Thinking about you… and others!

One or two of you may relate directly to this Post and conclude that it is about you. It is not!

My exposure to, and education in, psychology and psychiatry has been on a “need to know” basis, which has been dictated mainly by volunteer work in positions where such knowledge was necessary. I like to think that I know quite a bit about a very, very tiny component of those areas of expertise!

Thinking is an interesting trait which some of us do more than others, but I am constantly puzzled at the variables experienced. For example, if I can plan something and incorporate what I believe would be your perspective, why can you not go through the same thinking process?

Why do so some of us fret over the minute details of a project, while others just see a high level view and muddle through. Both approaches can have merit. These kinds of questions interest me, but the answers are outside of my knowledge range. Could those traits be driven by parental role modeling?

My parents were socially rather withdrawn, but would open their home to anybody in trouble. I can remember me asking them if a close friend of mine could stay with them until some personal issues were resolved, and they agreed without any hesitation (and had a guest for about 3-4 months).Β  I can see what an impact that would have had on me however, I am not too sure whether they consciously tried to see the other person’s perspective. In this example, I imagine they just saw somebody in need, and was pleased to be able to assist.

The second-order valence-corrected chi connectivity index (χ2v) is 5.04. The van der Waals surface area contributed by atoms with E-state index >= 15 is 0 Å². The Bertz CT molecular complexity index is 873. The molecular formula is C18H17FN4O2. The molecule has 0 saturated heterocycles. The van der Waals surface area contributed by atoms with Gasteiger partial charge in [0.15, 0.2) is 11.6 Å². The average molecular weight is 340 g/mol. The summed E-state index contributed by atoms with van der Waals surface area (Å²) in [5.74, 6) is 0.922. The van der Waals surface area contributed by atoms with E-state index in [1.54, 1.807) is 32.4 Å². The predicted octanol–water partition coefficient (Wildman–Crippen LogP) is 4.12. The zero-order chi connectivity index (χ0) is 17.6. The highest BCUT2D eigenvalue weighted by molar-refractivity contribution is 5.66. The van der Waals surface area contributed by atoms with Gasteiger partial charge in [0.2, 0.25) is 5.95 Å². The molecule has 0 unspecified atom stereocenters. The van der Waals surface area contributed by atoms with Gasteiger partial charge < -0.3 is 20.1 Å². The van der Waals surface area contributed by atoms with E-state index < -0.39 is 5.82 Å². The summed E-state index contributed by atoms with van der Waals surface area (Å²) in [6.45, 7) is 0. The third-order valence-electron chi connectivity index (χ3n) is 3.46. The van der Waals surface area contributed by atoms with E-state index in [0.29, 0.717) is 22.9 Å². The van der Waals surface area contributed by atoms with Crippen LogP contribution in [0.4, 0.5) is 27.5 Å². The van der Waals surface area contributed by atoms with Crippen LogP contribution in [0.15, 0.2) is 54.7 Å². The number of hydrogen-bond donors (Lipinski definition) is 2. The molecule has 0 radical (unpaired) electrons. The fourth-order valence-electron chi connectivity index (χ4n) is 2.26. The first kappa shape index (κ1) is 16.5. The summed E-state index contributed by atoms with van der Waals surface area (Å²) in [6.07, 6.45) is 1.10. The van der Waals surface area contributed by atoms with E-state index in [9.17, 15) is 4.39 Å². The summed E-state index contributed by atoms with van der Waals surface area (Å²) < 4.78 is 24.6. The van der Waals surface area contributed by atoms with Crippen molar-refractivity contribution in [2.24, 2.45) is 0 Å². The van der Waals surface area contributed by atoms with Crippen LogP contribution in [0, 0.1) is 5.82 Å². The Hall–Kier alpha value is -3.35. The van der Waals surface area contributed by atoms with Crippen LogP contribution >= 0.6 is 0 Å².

I can look at a number of my traits, and attribute them to my upbringing, and some life experiences, but does that explain all of them? I really don’t think that it does because while I believe in a higher power which I call God, my parents were both anti-religion (“It’s all a load of rubbish!”) Their position on religion could perhaps be explained by the teachings of the time where there was an omnipotent and loving God. I can understand my Dad having problems with that.

He was in the Royal Navy on convoy escort duties in WWII and saw many an oil tanker explode after having been torpedoed, and watched the crew jumping into an oil covered and burning sea. They were not allowed to pick up anybody because they could not risk losing their own vessel by stopping (would be a golden opportunity for any submarine in the area). He therefore watched men jump off doomed oil tankers, knowing full well that they were either going to be burned alive and/or drown.

More recent (at least to me) Christian teachings have stressed the freedom of choice that we all have, and with that freedom of choice comes consequences and responsibilities, but I do not think that he was ever presented with that rationale.

So to those of you more learned than I in these matters, help me out a little. Why do some of us consciously consider other perspectives before we react, while some others do not? Why do some of us live a very modest lifestyle, but are prepared to share what we have, while others living a much more luxurious lifestyle have no interest in others. Why are some people happy in their 1000 sq ft homes, while others are complaining at the cost of 5000 sq ft homes?